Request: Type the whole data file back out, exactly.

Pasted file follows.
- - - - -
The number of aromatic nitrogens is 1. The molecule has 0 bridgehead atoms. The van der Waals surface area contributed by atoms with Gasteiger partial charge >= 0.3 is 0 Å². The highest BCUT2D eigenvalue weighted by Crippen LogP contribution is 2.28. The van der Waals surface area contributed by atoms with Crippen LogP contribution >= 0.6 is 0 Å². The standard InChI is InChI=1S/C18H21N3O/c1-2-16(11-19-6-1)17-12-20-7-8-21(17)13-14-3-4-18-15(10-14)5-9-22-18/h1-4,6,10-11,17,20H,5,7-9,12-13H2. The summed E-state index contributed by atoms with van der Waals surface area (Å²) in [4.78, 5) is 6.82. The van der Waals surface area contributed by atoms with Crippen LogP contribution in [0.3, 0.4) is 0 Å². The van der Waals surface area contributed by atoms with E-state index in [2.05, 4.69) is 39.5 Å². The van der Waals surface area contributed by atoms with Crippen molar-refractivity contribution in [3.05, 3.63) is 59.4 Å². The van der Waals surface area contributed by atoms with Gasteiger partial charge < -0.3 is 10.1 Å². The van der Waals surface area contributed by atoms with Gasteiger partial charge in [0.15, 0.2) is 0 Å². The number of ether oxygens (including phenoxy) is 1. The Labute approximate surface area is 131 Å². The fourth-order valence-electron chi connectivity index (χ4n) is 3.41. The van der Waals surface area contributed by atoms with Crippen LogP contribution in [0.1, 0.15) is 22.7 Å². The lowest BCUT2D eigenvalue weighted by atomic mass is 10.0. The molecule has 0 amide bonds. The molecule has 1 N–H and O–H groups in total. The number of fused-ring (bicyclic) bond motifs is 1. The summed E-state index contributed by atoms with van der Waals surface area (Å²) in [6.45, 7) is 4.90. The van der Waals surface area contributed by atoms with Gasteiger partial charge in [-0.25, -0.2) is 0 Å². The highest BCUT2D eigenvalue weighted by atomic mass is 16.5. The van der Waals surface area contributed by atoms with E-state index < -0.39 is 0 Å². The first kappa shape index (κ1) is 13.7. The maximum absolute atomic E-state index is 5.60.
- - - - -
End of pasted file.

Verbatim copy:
The number of aromatic nitrogens is 1. The molecule has 0 bridgehead atoms. The van der Waals surface area contributed by atoms with Gasteiger partial charge >= 0.3 is 0 Å². The highest BCUT2D eigenvalue weighted by Crippen LogP contribution is 2.28. The van der Waals surface area contributed by atoms with Crippen LogP contribution >= 0.6 is 0 Å². The standard InChI is InChI=1S/C18H21N3O/c1-2-16(11-19-6-1)17-12-20-7-8-21(17)13-14-3-4-18-15(10-14)5-9-22-18/h1-4,6,10-11,17,20H,5,7-9,12-13H2. The summed E-state index contributed by atoms with van der Waals surface area (Å²) in [4.78, 5) is 6.82. The van der Waals surface area contributed by atoms with Crippen LogP contribution in [0.3, 0.4) is 0 Å². The van der Waals surface area contributed by atoms with E-state index in [2.05, 4.69) is 39.5 Å². The van der Waals surface area contributed by atoms with Crippen molar-refractivity contribution in [3.05, 3.63) is 59.4 Å². The van der Waals surface area contributed by atoms with Gasteiger partial charge < -0.3 is 10.1 Å². The van der Waals surface area contributed by atoms with Gasteiger partial charge in [0.15, 0.2) is 0 Å². The number of ether oxygens (including phenoxy) is 1. The Labute approximate surface area is 131 Å². The fourth-order valence-electron chi connectivity index (χ4n) is 3.41. The van der Waals surface area contributed by atoms with Crippen LogP contribution in [0.1, 0.15) is 22.7 Å². The lowest BCUT2D eigenvalue weighted by atomic mass is 10.0. The molecule has 0 amide bonds. The molecule has 1 N–H and O–H groups in total. The number of fused-ring (bicyclic) bond motifs is 1. The summed E-state index contributed by atoms with van der Waals surface area (Å²) in [6.45, 7) is 4.90. The van der Waals surface area contributed by atoms with Gasteiger partial charge in [-0.25, -0.2) is 0 Å². The highest BCUT2D eigenvalue weighted by atomic mass is 16.5. The van der Waals surface area contributed by atoms with E-state index < -0.39 is 0 Å². The first kappa shape index (κ1) is 13.7. The maximum absolute atomic E-state index is 5.60.